Lockdown: intricate community
Lockdown (June 13!) is set in a middle school’s Career Day, when a spectrum of professionals are coming to talk about their work.
The school’s entrance archway is a mural of tiles and splintered objects that make for a history of the school, and there’s a brief scene where the principal stands looking at it, musing that this is a metaphor for the school itself.
A look into the backgrounds of eight hundred people at any given school across the country will produce a mind-blowing spectrum of ethnicity, family ties, and participation in the events that define our history. Even one classroom can provide a writer with a lifetime of stories, from the quietly personal to the headline-making.
The days when we could be confident about knowing our neighbors’ histories is gone.
Take Guadalupe Middle School, for example. An ordinary central-coast school, one eighth grader among hundreds, she looks like any of the other Hispanic kids. Except…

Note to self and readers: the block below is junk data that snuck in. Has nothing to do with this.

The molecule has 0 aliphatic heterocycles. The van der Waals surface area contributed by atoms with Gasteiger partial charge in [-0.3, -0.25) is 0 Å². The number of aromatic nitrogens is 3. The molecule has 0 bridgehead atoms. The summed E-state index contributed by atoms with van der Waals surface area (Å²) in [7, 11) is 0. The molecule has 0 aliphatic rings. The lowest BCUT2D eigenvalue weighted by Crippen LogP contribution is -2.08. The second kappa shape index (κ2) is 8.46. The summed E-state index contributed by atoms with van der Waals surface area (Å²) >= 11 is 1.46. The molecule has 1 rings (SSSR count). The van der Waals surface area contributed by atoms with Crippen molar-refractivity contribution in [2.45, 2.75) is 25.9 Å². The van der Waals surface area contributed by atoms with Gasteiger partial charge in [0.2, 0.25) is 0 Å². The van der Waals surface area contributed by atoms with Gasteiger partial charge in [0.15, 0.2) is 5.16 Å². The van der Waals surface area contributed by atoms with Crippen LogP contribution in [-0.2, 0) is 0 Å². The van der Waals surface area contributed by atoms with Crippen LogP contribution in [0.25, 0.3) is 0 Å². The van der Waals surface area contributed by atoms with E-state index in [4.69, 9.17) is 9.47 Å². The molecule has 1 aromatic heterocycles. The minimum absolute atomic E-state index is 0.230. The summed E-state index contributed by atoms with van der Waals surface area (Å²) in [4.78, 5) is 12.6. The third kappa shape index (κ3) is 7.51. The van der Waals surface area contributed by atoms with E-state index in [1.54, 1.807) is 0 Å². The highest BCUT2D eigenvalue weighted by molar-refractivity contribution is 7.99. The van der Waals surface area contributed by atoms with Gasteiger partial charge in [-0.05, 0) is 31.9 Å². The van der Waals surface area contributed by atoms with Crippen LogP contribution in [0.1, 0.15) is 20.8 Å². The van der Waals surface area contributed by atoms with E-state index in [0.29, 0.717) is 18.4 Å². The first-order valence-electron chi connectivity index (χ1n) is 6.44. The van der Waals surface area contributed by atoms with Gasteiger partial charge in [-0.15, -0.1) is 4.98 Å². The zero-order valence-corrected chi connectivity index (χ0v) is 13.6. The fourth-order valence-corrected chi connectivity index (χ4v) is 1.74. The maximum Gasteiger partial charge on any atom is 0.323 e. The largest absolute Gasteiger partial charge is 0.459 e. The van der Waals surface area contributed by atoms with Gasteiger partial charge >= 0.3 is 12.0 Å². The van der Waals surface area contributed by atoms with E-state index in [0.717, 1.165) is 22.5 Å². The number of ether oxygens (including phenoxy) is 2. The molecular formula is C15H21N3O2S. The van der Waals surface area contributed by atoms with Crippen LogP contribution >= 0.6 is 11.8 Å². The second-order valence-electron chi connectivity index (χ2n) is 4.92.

7:03 am, Career Day
Mina Santos had three mirrors in her bedroom, and they all showed a different person.
The one she was looking at now, hanging on the back of the door, showed a Nice Girl—at least, down to her ankles where the boots started. Long black braid, orange T-shirt, plaid skirt that reached her knees, black tights. Pretty much the same girl it showed last year, and the year before: a girl so short and fresh-faced, you’d think she was a child if you didn’t notice her chest. (One reason she wore baggy shirts at school.)
The dressing table mirror, the one with the circle of bright light to help her judge when she had more makeup than Mâmân would permit, showed Mina her too-large nose, coarse pores, and (oh, God!) what threatened to become a moustache.
The third mirror was on the wall next to the closet. Not much bigger than an iPad and surrounded by a pretty enameled frame, the mirror itself was so old its glass was dim, with freckles along the edges. It had belonged to her grandmother, who’d received it as a present for her thirteenth birthday back in Tehran. It was about the only thing Mâmân had from that whole family, and she gave it to Mina last year, when she turned thirteen.
At the time, Mina thought that was sweet. Later, she worked out that two months later, her grandmother had not only been married, but pregnant, too. Mina didn’t look at this third mirror much now. It had a way of showing her the face of a grown woman, which was more than a little creepy.
Anyway: three mirrors, and none of them gave her the same truth as the mirrors at school.